Private view

I recently got roped into being on the panel for the ‘100 best ads’ event that our agency organised. So, I’m sat there with Cox and Beattie to my right, Cracknell and O’Shea to my left. It was like I was Leonard Zelig matted into footage of famous people. Given as how I’ve only been doing the job for five minutes, I was really interested in what they thought were the ingredients for great advertising. And the most popular ad among the panel? The Guardian’s ‘points of view’ commercial.

I recently got roped into being on the panel for the ‘100 best ads’

event that our agency organised. So, I’m sat there with Cox and Beattie

to my right, Cracknell and O’Shea to my left. It was like I was Leonard

Zelig matted into footage of famous people. Given as how I’ve only been

doing the job for five minutes, I was really interested in what they

thought were the ingredients for great advertising. And the most popular

ad among the panel? The Guardian’s ‘points of view’ commercial.



I was thinking about the Guardian ad, while I was looking at the new

Sony PlayStation work. Quickly cut shots of kids, presumably affected by

PlayStation, are intercut with shots of the games. Yes, I know I’m not

the target market and I know kids can consume lots of images quickly,

but surely they’d appreciate advertising with a better idea in it.



It seems that more and more creatives are so interested in the form of

commercials nowadays, they often forget about the content. ‘We’re going

to cross-process the film so the colour looks weird.’ But what’s the

idea? Trottie used to tell us that a technique is not an idea, it’s an

execution. So back to the Guardian ad. Just a few actors. A bit of

black-and-white film. No cross-processing. No funny lens. I didn’t see

any tin foil. Just a great idea.



Levi’s got five ads in the ‘100 best ads’. The new press work uses ‘the

original wearers’. It looks very similar to a current campaign for Nike.

This can happen. And I should know. The Levi’s press brief must be the

toughest to work on in the agency, so much terrific work has been done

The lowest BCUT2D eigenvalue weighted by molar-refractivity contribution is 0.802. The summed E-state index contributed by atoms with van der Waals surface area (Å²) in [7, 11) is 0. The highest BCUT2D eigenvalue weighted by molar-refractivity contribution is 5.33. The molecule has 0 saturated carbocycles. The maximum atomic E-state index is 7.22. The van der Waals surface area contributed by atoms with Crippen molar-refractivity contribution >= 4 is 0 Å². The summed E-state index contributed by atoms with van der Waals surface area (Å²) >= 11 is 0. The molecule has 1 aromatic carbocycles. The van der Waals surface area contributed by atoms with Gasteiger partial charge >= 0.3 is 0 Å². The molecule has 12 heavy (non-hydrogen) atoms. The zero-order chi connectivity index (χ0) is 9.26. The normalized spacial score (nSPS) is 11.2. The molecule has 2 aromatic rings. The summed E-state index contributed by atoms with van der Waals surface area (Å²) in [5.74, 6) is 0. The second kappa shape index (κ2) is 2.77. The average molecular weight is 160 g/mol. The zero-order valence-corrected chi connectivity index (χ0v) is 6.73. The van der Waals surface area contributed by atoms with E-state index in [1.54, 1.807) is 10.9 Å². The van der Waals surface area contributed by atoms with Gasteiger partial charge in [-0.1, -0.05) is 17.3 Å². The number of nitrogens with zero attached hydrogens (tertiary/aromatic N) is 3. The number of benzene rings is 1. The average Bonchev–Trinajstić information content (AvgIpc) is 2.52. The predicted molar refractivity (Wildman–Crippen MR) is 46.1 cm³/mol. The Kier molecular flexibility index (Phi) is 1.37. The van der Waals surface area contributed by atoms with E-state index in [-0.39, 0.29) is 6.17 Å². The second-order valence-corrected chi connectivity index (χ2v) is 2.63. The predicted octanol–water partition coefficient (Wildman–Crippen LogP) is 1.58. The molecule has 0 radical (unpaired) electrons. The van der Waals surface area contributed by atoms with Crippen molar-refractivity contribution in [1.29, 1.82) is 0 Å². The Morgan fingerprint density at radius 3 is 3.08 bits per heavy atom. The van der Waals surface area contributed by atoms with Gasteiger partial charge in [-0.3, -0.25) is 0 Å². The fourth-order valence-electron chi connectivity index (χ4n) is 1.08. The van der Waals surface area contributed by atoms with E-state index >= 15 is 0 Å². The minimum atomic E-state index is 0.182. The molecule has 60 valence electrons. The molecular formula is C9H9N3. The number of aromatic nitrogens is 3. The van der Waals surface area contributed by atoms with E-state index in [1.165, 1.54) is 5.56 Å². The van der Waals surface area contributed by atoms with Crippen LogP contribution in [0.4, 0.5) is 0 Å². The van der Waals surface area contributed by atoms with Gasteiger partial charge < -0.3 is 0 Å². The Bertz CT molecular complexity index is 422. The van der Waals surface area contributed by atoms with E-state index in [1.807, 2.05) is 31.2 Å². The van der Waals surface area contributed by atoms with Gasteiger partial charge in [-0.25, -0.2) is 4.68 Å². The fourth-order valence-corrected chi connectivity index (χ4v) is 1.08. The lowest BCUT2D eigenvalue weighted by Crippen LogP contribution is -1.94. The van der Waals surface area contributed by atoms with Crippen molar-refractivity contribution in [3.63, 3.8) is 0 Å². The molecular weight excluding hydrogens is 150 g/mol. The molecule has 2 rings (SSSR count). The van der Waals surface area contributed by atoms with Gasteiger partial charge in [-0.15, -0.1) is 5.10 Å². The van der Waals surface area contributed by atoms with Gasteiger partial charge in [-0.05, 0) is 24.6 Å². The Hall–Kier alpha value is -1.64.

before. But this new work doesn’t quite do it for me.



Perhaps it needed to be printed on tin foil?



Trying to shoot real life isn’t easy. Unless you shoot real life. The

‘witty people in a bar’ campaign for Miller attempts to do this. I’m

afraid I’ve only got one word to say to anyone attempting to do ‘witty

people in a bar’. Cheers.



I’ve seen Mark Powell walk past the Dog and Duck a thousand times. He

looks like an East End Mafia type. He is in fact, a top tailor. The

commercial features Mark being admired by a beautiful girl as he walks

down the street. It ends with her bumping, comedy fashion, into a lamp

post because she can’t take her eyes off Mark’s top tailoring. The

commercial was probably made for less than the price of Mark’s suit, so

well done to the creative team for making it happen, but I can’t think

who (Mark Denton apart) will be putting Mr Powell on their shopping list

after seeing it.



Finally, Kitten Soft. The only campaign that, for me, had something of

an idea in it. A bloke tells you in technical terms how soft the product

is. The hard sell. He asks his assistant if he has anything to add.

Ripple dissolve to the assistant’s thoughts. He’s running around

clutching lovely kittens and loo roll in what could be described as

Kitten Soft heaven. The soft sell.



So there you have it. No entries for the ‘100 best ads’, but in case you

think I’ve been a little harsh, I didn’t have any in there either.



Keith Courtney is the creative director of K Advertising



Miller Brewing Company



Project: Miller Genuine Draft

Client: David Hughes

Brief: Establish Miller Genuine Draft as the beer of urban America

Agency: TBWA

Writer: Simon Bere

Art director: Marc Bennett

Director: Andy Morahan

Production company: Great Guns

Exposure: National TV and cinema



Sony



Project: Sony PlayStation

Client: David Patton, marketing manager, software

Brief: Show the powerful experience of PlayStation

Agency: Simons Palmer

Writer: Paul Hodgkinson

Art director: Andy McKay

Director: Tomato

Production company: Helen Langridge Associates

Exposure: Pan-European



Levi Strauss UK



Project: Red Tab Denim

Client: Roy Edmondson, marketing director

Brief: Reinforce Levi’s Red Denim’s position as original and authentic

Agency: Bartle Bogle Hegarty

Writer: Victoria Fallon

Art director: Steve Hudson

Photographer: Nick Knight

Exposure: Style press



Jamont UK



Project: Dixcel Kitten Soft

Client: John Costigan, marketing director

Brief: Relaunch Dixcel Kitten Soft as a premium toilet tissue

Agency: Bates Dorland

Writer: Jon Canning

Art director: Russell Waldron

Director: Graham Rose

Production company: Rose Hackney Barber

Exposure: National TV



Mark Powell Bespoke Tailoring



Project: Bespoke Suits

Client: Mark Powell,

managing director

Brief: Convey the impact of a hand-made suit

Agency: Saatchi and Saatchi

Writer: Jo Tanner

Art director: Viv Walsh

Director: Keith Rogerson

Production company: BFCS

Exposure: London TV and cinema



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1 Job description: Digital marketing executive

Digital marketing executives oversee the online marketing strategy for their organisation. They plan and execute digital (including email) marketing campaigns and design, maintain and supply content for the organisation's website(s).